Our eldest daughter was diagnosed with Celiac disease over 5 years ago. If you’re not familiar with Celiac, it’s an auto immune disease in which “the absorptive surface of the small intestine is damaged by a substance called gluten. Gluten is a group of proteins present in wheat, rye and barley and their cross bred grains. The damage to the intestine can lead to a variety of symptoms and result in an inability of the body to absorb nutrients such as protein, fat, carbohydrates, vitamins and minerals, which are necessary for good health” (Canadian Celiac Association).
When our daughter started Kindergarten, I have to admit I wasn’t totally prepared for how challenging it could be. I spoke to the teacher at the beginning of the year, and she was extremely supportive and kind. But there were things that I didn’t think to mention, that cropped up through the year! The following year, when our daughter started Grade 1, I felt much more prepared. I wrote a letter to the teacher, and gave her a few extra copies to distribute to the lunch monitor, other teachers, and to leave on file for substitute teachers. I gave it to the teacher on the first day of school, and she was very appreciative for all of the detail and information.
There are many sample letters available online. I used these to create my own letter, so that it contained the details I wanted it to, and was written in my “voice”. Here are some great sample letters to help you get started:
- Resources from the Canadian Celiac Association (vía the Celiac Scene)
- What to tell the teacher about your gluten free child by the Celiac Scene
- Keeping Celiac kids gluten free at school by Celiac Family
- School resources by the Celiac Kids Connection (Boston Children’s Hospital)
These are some of the key things I decided to include in my letter:
Background on Celiac: I included a paragraph from the Celiac Association on Celiac disease – what it is, how it affects the body, etc. I also described the specific symptoms that our daughter experiences when she accidentally ingests gluten.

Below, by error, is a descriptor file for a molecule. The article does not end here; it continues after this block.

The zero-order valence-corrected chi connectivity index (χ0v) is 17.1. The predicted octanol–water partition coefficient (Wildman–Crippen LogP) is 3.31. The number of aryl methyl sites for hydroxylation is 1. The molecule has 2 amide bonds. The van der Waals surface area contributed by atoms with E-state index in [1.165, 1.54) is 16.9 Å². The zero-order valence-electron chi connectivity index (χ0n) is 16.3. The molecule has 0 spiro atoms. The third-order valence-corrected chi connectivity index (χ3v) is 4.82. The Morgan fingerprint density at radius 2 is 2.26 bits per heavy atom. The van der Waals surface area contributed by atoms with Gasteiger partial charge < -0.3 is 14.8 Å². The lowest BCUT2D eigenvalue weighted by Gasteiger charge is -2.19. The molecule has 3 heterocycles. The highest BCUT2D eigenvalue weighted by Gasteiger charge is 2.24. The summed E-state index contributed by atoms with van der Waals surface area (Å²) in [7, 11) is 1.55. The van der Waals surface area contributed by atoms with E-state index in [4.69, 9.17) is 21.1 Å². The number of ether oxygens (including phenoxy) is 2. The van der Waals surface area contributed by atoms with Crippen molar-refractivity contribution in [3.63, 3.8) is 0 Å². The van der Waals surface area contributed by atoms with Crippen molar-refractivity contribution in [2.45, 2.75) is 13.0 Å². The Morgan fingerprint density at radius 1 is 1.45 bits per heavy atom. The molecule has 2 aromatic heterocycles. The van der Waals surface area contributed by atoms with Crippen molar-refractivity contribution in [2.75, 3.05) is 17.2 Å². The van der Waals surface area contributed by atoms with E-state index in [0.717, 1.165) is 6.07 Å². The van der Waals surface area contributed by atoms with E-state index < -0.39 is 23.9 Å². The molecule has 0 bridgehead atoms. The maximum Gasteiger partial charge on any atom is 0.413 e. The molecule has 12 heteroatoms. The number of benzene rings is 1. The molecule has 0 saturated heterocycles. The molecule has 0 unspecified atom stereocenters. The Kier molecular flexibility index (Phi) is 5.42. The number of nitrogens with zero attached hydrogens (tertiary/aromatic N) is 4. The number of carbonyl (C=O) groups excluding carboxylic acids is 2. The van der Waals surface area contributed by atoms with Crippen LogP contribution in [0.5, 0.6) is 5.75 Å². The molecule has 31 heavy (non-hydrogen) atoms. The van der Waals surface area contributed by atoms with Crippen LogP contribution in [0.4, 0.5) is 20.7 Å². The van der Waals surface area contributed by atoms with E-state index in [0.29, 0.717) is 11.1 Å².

Treats: I asked the teacher whether it would be possible for me to bring in some Gluten Free treats, and store them at school. That way, if classmates were to bring in treats to celebrate birthdays and so on, our daughter could be given one of her GF treats so that she could celebrate with everyone.
Class activities: If the class is doing an activity that involves gluten (playdough, gingerbread houses, dried pasta, paper mache, finger paints, etc.), I asked if the teacher could please contact me. I told her that I am always happy to bring in a similar GF item so that our daughter can participate safely.
Lunch/Snack time: I explained that our daughter will need to keep her eating space free of gluten. We pack her lunch in a bento box that she can eat out of directly, so that her food will not come in contact with any gluten crumbs on the table/from a classmate sitting with her. We teach her to wash her hands carefully before she eats so that she does not have any gluten on her hands. She is very good about this, but I mentioned that she may require a little bit of monitoring.
Accidental contact with gluten: If our daughter accidentally comes into contact with gluten at school, I asked that the teacher have her please wash her hands or other contact areas thoroughly with soap.
I have to admit, I am still learning when it comes to Celiac – and I feel like I always will be. But starting the school year off with this letter to the teacher/staff has really helped. If you have any suggestions of other things you include in your letter, I would love to hear them!
For more of my posts on Celiac, feel free to check out these:
- Stuffing my Pockets with Gluten Free Treats: What it means to support your Celiac child
- Going off Gluten: Resources to help the transition with children